public abstract class AbstractDuration<U extends ChronoUnit> extends Object implements TimeSpan<U>
Defines a timespan using the default algorithm of Time4J.
Dependent on the sign of the duration there are three cases:
addTo()
just yields
a given time point unaffected. Usually possible element overflows will be truncated such that the last valid time point will be determined. The rest of the discussion is about the gregorian calendar system and the addition of months and days, but is also applicable on other calendar systems. Examples in pseudocode:
If the smallest existing time unit is used then following
invariants hold for the addition of a duration and the delta
between two time points. Let t1 and t2 be two time points with
t1 <= t2
:
t1.plus(t1.until(t2)).equals(t2) == true
t2.until(t1).equals(t1.until(t2).inverse()) == true
Following condition only holds if either the dayofmonth of any involved date is smaller than 28 or if a reversible metric is used:
t2.minus(t1.until(t2)).equals(t1) == true
Note: Usually the third invariance is NOT valid. A counter example is given with following dates: {t1, t2} = {[20110331], [20110701]} => P3M1D (using the standard metric) because of [20110701]  P3M1D = [20110330]. Example for using a reversible metric:
PlainDate d1 = PlainDate.of(2011, 3, 31); PlainDate d2 = PlainDate.of(2011, 7, 1); TimeMetric<CalendarUnit, Duration<CalendarUnit>> metric = Duration.inYearsMonthsDays().reversible(); Duration<CalendarUnit> duration = metric.between(d1, d2); // P2M31D Duration<CalendarUnit> invDur = metric.between(d2, d1); // P2M31D boolean firstInvariance = d1.plus(duration).equals(d2); // true boolean secondInvariance = invDur.equals(duration.inverse()); // true boolean thirdInvariance = d2.minus(duration).equals(d1); // true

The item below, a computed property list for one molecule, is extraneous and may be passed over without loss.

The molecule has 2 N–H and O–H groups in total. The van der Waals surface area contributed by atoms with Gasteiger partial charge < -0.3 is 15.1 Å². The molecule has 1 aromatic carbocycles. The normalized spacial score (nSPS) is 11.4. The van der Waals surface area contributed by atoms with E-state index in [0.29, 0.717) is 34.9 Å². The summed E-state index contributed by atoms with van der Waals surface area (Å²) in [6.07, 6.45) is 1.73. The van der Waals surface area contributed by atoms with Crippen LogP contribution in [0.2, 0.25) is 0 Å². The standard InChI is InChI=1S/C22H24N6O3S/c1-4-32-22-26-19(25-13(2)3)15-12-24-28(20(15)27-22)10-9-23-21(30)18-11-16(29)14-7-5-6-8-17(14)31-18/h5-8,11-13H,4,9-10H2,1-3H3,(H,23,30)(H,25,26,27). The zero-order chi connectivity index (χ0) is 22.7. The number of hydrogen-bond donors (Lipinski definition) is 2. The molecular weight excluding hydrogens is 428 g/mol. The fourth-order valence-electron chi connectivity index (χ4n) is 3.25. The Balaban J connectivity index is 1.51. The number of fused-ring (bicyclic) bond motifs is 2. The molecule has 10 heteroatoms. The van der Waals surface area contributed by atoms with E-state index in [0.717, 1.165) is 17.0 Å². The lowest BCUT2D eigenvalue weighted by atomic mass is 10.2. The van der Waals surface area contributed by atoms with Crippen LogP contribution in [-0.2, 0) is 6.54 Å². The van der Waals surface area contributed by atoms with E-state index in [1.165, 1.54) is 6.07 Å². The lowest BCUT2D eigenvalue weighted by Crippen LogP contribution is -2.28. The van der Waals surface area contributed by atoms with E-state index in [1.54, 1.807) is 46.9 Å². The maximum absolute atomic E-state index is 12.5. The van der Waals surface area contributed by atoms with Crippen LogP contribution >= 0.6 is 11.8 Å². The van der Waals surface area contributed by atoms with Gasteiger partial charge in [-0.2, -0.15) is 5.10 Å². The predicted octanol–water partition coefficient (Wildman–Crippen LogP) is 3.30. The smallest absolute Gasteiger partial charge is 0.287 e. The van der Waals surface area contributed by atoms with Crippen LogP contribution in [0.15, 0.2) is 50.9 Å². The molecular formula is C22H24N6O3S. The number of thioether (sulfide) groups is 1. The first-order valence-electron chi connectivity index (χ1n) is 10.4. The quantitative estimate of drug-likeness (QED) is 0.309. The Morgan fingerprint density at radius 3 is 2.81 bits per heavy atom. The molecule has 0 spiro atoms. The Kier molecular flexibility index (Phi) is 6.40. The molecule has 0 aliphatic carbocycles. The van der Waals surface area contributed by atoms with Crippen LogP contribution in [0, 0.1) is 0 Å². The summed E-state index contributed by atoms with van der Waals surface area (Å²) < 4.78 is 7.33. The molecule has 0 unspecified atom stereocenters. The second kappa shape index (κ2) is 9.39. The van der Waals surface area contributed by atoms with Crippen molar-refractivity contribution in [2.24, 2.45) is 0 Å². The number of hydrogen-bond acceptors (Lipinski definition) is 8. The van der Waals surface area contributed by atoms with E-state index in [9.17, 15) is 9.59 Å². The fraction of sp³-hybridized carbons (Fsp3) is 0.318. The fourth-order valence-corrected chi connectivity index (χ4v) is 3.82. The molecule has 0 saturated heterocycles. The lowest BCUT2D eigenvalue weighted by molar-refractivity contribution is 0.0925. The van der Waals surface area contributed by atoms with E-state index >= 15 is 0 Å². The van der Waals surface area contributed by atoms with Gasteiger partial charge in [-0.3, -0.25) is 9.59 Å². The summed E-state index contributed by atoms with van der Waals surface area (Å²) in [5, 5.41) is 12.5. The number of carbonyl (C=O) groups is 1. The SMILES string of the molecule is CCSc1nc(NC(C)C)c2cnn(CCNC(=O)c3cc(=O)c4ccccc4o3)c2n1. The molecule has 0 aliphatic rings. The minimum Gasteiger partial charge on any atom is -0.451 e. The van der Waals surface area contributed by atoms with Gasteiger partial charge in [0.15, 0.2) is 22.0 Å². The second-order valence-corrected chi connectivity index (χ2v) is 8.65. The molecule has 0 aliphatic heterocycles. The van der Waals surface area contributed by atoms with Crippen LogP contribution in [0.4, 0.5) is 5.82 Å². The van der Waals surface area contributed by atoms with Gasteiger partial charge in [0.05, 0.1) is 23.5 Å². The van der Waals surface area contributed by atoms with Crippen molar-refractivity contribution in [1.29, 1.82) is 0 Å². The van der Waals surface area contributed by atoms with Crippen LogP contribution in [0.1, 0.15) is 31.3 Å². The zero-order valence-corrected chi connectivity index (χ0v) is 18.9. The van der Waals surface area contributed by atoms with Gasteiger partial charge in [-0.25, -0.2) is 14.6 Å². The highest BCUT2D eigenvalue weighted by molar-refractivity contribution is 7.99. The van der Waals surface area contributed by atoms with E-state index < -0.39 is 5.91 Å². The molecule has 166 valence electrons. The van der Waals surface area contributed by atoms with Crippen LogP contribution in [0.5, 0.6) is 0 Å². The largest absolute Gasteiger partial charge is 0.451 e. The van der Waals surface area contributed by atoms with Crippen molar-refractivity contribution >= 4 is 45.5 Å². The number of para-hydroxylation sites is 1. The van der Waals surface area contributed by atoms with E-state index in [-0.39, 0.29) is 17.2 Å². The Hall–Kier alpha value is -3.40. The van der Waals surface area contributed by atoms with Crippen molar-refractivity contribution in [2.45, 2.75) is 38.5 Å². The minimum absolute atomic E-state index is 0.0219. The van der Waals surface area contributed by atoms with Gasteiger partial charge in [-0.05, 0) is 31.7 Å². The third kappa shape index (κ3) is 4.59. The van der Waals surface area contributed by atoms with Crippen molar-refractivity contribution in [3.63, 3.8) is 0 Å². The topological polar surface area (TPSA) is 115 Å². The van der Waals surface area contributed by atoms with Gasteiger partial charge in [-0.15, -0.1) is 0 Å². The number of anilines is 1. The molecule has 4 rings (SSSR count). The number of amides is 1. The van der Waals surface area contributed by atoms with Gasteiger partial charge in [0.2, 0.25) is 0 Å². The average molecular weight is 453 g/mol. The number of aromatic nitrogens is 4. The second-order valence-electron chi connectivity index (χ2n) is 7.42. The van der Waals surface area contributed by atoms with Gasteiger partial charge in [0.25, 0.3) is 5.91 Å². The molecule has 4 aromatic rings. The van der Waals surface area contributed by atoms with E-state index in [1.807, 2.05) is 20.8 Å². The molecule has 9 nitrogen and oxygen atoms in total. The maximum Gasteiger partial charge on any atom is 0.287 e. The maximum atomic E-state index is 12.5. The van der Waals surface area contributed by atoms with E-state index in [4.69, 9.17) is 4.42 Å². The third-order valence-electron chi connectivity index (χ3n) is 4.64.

About the mathematical background of specified algorithm: Note that the addition is not commutative, hence the order of addition steps will impact the result. For example a twostepaddition looks like:
In this context it is understandable that the order of addition steps is dependent on the sign of the duration. If the addition of a negative duration is interpreted as the reversal of the addition of a positive duration then following equivalent relation holds (paying attention to noncommutativity and given the side conditions to compute the duration without remainder completely and to consider a minusoperation as equalizing a plusoperation:
The permutation of addition steps is obvious. If Time4J had tried the alternative to first add the months and then the days even in case of a negative duration then we would have with
the situation that the mentioned third invariance would be violated even if the day of month is the first day of month: t2.minus(P1M30D) would not yield t1 but [20130129]. Surely, the signdependent execution of addition steps cannot completely guarantee the third invariance in case of factorycreated durations but it can guarantee it at least for all days in original date until the 28th of month.
Furthermore the specified algorithm ensures the second invariance
Duration([t1, t2]) = Duration([t2, t1])
which expresses
a physical property of any duration as a directed temporal amount.
The second invariance means that the sign of a duration can only
qualify if the first time point is before the second time point or
other way around. The sign must not qualify the always positive length
of a duration itself however.